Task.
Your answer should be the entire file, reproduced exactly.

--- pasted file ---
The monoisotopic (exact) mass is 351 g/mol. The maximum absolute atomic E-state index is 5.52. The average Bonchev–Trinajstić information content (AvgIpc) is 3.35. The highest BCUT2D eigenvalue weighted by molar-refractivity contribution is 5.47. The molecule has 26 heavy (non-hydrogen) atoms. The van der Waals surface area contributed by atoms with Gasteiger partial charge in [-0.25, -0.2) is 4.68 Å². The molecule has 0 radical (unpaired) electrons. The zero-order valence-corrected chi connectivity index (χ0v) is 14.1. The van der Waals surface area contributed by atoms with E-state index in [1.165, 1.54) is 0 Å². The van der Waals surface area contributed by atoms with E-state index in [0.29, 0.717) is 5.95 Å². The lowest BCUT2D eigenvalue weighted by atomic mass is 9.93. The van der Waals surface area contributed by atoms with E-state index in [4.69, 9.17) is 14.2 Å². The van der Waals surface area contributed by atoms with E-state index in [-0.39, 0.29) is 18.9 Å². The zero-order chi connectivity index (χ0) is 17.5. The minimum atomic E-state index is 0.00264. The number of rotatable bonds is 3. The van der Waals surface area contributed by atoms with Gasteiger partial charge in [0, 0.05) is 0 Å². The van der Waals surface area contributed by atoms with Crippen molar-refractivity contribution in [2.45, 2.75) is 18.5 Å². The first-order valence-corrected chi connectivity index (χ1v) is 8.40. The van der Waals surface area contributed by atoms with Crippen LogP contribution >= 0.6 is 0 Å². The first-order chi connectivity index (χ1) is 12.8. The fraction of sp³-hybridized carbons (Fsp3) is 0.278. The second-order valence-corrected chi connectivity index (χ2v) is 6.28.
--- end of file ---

The monoisotopic (exact) mass is 351 g/mol. The maximum absolute atomic E-state index is 5.52. The average Bonchev–Trinajstić information content (AvgIpc) is 3.35. The highest BCUT2D eigenvalue weighted by molar-refractivity contribution is 5.47. The molecule has 26 heavy (non-hydrogen) atoms. The van der Waals surface area contributed by atoms with Gasteiger partial charge in [-0.25, -0.2) is 4.68 Å². The molecule has 0 radical (unpaired) electrons. The zero-order valence-corrected chi connectivity index (χ0v) is 14.1. The van der Waals surface area contributed by atoms with E-state index in [1.165, 1.54) is 0 Å². The van der Waals surface area contributed by atoms with E-state index in [0.29, 0.717) is 5.95 Å². The lowest BCUT2D eigenvalue weighted by atomic mass is 9.93. The van der Waals surface area contributed by atoms with E-state index in [4.69, 9.17) is 14.2 Å². The van der Waals surface area contributed by atoms with E-state index in [-0.39, 0.29) is 18.9 Å². The zero-order chi connectivity index (χ0) is 17.5. The minimum atomic E-state index is 0.00264. The number of rotatable bonds is 3. The van der Waals surface area contributed by atoms with Gasteiger partial charge in [0, 0.05) is 0 Å². The van der Waals surface area contributed by atoms with Crippen molar-refractivity contribution in [2.45, 2.75) is 18.5 Å². The first-order valence-corrected chi connectivity index (χ1v) is 8.40. The van der Waals surface area contributed by atoms with Crippen LogP contribution >= 0.6 is 0 Å². The first-order chi connectivity index (χ1) is 12.8. The fraction of sp³-hybridized carbons (Fsp3) is 0.278. The second-order valence-corrected chi connectivity index (χ2v) is 6.28.